“RBG looked the justices in the eye and quoted Sarah Grimké, the abolitionist and advocate for women’s suffrage. “She spoke not elegantly, but with unmistakable clarity,” RBG said. “She said, ‘I ask no favor for my sex. All I ask of our brethren is that they take their feet off our necks.”
Ruth Bader Ginsburg has become a pop culture phenomenon in a way that no other Justice of the US Supreme Court has ever achieved. Apart from the t-shirts, the mugs, the tattoos, the Halloween costumes and the workout video, she was also a regular character on Saturday Night Live (played by Kate McKinnon) and the basis for two 2018 movies - the biopic On the Basis of Sex and the documentary RBG. She is the subject of an opera - Scalia/Ginsburg by Derrick Wang - about her long friendship with fellow Supreme Court Justice Antonin Scalia. Her most scathing dissents have even been set to music. Notorious RGB provides a quick but comprehensive guide to how this all happened.
This book started life as a Tumblr blog created by Shana Knizhnik in 2013, following RBG’s fiery dissent in Shelby County v Holder where the Supreme Court held 5-4 unconstitutional the part of the Voting Rights Act 1965 which required Federal preclearance for any changes to voting practices. That dissent, which included the words
throwing out preclearance when it has worked and is continuing to work to stop discriminatory changes is like throwing away your umbrella in a rainstorm because you are not getting wet, caught the public’s attention and octogenarian Justice Ginsburg became the poster girl for liberal idealism. It helped that she had also read two other dissents the previous day. Journalist Irin Carmon interviewed Ginsberg for MSNBC in February 2015, partnered with Knizhnik to write this book. Both did research for this book, with Carmon doing the writing while Knizhnik curated the images and factchecked.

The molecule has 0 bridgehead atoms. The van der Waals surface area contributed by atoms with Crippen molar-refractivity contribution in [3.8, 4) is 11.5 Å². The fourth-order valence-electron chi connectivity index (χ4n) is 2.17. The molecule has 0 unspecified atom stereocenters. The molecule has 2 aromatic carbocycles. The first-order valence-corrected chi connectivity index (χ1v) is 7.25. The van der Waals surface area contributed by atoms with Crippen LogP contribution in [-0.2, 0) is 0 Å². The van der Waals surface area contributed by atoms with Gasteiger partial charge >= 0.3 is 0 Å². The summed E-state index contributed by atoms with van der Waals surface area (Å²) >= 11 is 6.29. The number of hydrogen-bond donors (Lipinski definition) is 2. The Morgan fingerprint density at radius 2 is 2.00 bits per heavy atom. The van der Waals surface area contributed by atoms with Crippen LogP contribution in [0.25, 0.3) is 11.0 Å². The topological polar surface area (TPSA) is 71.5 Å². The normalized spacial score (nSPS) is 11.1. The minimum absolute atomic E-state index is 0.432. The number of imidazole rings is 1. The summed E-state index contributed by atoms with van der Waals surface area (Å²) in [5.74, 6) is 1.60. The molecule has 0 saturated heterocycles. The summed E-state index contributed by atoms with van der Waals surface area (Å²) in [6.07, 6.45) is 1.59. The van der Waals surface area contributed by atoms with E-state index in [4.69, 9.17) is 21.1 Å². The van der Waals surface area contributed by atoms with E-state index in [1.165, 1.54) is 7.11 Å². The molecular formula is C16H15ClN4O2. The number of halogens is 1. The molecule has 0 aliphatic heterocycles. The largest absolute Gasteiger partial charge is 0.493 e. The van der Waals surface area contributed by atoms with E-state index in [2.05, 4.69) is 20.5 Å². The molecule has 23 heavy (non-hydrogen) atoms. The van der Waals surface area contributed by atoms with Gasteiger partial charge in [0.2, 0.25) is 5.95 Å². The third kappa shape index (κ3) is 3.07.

The book covers Ginsburg's early life and family background, her college days and meeting her future husband, Martin Ginsburg, their decision to attend Harvard Law School together, their marriage and Ginsburg’s early struggles to be accepted as one of nine female students at Harvard (out of a class of five hundred). It then goes on to her early academic and law career, her growing involvement with the American Civil Liberties Union (ACLU) where she co-founded the Women’s Rights Project and reviews the cases which brought her to prominence as a lawyer in gender discrimination matters. These cases notably include Moritz v Commissioner (1972) where a man was denied a caregiver tax deduction because of his gender, and Weinberger v Wiesenfield (1975) where a widower was denied social security benefits which were available to widows who cared for minor children. While many of colleagues in the ACLU disagreed with her taking these cases in which no women’s rights had been violated, Ginsberg used them with her other cases to establish a meaningful body of law which said that neither men’s nor women’s rights should be determined or limited by sex. She also saw that care giving roles performed by men gained acceptance and equality under law, for either aging parents or young children, which was beneficial to women and society in general.